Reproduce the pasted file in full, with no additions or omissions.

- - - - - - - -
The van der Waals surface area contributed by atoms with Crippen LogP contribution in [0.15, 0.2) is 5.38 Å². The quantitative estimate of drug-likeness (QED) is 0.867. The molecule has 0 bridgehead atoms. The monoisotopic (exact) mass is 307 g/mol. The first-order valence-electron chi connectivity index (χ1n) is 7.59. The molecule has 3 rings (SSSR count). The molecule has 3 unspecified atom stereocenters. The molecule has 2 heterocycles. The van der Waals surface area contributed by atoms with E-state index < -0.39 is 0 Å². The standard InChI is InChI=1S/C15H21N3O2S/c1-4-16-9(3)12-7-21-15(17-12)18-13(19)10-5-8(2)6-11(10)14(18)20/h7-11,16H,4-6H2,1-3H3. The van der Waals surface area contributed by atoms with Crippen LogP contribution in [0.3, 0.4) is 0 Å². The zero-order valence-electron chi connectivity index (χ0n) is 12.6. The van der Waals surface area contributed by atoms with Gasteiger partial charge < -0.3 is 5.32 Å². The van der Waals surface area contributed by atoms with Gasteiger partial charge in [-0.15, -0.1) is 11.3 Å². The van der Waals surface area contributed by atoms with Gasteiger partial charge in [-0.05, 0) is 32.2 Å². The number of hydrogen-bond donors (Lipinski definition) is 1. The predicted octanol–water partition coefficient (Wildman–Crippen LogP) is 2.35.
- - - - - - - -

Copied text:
The van der Waals surface area contributed by atoms with Crippen LogP contribution in [0.15, 0.2) is 5.38 Å². The quantitative estimate of drug-likeness (QED) is 0.867. The molecule has 0 bridgehead atoms. The monoisotopic (exact) mass is 307 g/mol. The first-order valence-electron chi connectivity index (χ1n) is 7.59. The molecule has 3 rings (SSSR count). The molecule has 3 unspecified atom stereocenters. The molecule has 2 heterocycles. The van der Waals surface area contributed by atoms with E-state index < -0.39 is 0 Å². The standard InChI is InChI=1S/C15H21N3O2S/c1-4-16-9(3)12-7-21-15(17-12)18-13(19)10-5-8(2)6-11(10)14(18)20/h7-11,16H,4-6H2,1-3H3. The van der Waals surface area contributed by atoms with Crippen LogP contribution in [0.3, 0.4) is 0 Å². The zero-order valence-electron chi connectivity index (χ0n) is 12.6. The van der Waals surface area contributed by atoms with Gasteiger partial charge < -0.3 is 5.32 Å². The van der Waals surface area contributed by atoms with Gasteiger partial charge in [-0.15, -0.1) is 11.3 Å². The van der Waals surface area contributed by atoms with Gasteiger partial charge in [-0.05, 0) is 32.2 Å². The number of hydrogen-bond donors (Lipinski definition) is 1. The predicted octanol–water partition coefficient (Wildman–Crippen LogP) is 2.35.